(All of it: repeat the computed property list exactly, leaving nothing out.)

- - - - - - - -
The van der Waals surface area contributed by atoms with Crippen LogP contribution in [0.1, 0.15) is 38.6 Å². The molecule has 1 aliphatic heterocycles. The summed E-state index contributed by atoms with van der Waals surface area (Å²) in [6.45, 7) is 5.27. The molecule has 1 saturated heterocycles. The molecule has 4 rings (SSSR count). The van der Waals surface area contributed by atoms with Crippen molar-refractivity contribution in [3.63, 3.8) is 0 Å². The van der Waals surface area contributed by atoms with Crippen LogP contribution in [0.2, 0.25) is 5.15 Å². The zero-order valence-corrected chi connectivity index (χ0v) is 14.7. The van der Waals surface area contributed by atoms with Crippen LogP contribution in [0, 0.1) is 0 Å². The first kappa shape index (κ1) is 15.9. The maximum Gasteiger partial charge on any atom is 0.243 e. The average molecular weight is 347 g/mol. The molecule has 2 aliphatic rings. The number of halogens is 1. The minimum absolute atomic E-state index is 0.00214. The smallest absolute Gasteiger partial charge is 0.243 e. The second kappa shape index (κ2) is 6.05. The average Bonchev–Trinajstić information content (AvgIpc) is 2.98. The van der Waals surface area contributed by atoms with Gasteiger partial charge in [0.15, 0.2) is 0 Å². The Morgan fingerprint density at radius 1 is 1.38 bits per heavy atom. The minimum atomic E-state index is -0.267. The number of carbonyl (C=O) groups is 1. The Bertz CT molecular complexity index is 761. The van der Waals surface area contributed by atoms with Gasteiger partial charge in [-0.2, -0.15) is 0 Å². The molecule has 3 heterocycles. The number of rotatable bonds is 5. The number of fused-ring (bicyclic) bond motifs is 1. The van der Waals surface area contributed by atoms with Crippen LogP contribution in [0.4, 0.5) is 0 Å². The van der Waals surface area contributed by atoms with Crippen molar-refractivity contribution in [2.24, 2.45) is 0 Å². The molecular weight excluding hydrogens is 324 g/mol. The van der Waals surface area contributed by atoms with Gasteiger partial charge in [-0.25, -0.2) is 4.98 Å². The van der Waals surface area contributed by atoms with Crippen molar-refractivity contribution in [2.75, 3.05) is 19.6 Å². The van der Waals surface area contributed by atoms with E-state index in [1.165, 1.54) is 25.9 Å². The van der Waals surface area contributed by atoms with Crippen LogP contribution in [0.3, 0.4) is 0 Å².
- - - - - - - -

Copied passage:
The van der Waals surface area contributed by atoms with Crippen LogP contribution in [0.1, 0.15) is 38.6 Å². The molecule has 1 aliphatic heterocycles. The summed E-state index contributed by atoms with van der Waals surface area (Å²) in [6.45, 7) is 5.27. The molecule has 1 saturated heterocycles. The molecule has 4 rings (SSSR count). The van der Waals surface area contributed by atoms with Crippen molar-refractivity contribution in [3.63, 3.8) is 0 Å². The van der Waals surface area contributed by atoms with Crippen LogP contribution in [0.2, 0.25) is 5.15 Å². The zero-order valence-corrected chi connectivity index (χ0v) is 14.7. The van der Waals surface area contributed by atoms with Crippen LogP contribution in [0, 0.1) is 0 Å². The first kappa shape index (κ1) is 15.9. The maximum Gasteiger partial charge on any atom is 0.243 e. The average molecular weight is 347 g/mol. The molecule has 2 aliphatic rings. The number of halogens is 1. The minimum absolute atomic E-state index is 0.00214. The smallest absolute Gasteiger partial charge is 0.243 e. The second kappa shape index (κ2) is 6.05. The average Bonchev–Trinajstić information content (AvgIpc) is 2.98. The van der Waals surface area contributed by atoms with Gasteiger partial charge in [0.15, 0.2) is 0 Å². The Morgan fingerprint density at radius 1 is 1.38 bits per heavy atom. The minimum atomic E-state index is -0.267. The number of carbonyl (C=O) groups is 1. The Bertz CT molecular complexity index is 761. The van der Waals surface area contributed by atoms with Gasteiger partial charge in [-0.2, -0.15) is 0 Å². The molecule has 3 heterocycles. The number of rotatable bonds is 5. The number of fused-ring (bicyclic) bond motifs is 1. The van der Waals surface area contributed by atoms with Crippen LogP contribution in [0.4, 0.5) is 0 Å². The van der Waals surface area contributed by atoms with Crippen molar-refractivity contribution in [2.24, 2.45) is 0 Å². The molecular weight excluding hydrogens is 324 g/mol. The van der Waals surface area contributed by atoms with Gasteiger partial charge in [-0.25, -0.2) is 4.98 Å². The van der Waals surface area contributed by atoms with Crippen molar-refractivity contribution in [2.75, 3.05) is 19.6 Å². The van der Waals surface area contributed by atoms with E-state index in [1.165, 1.54) is 25.9 Å². The van der Waals surface area contributed by atoms with Crippen LogP contribution in [0.3, 0.4) is 0 Å².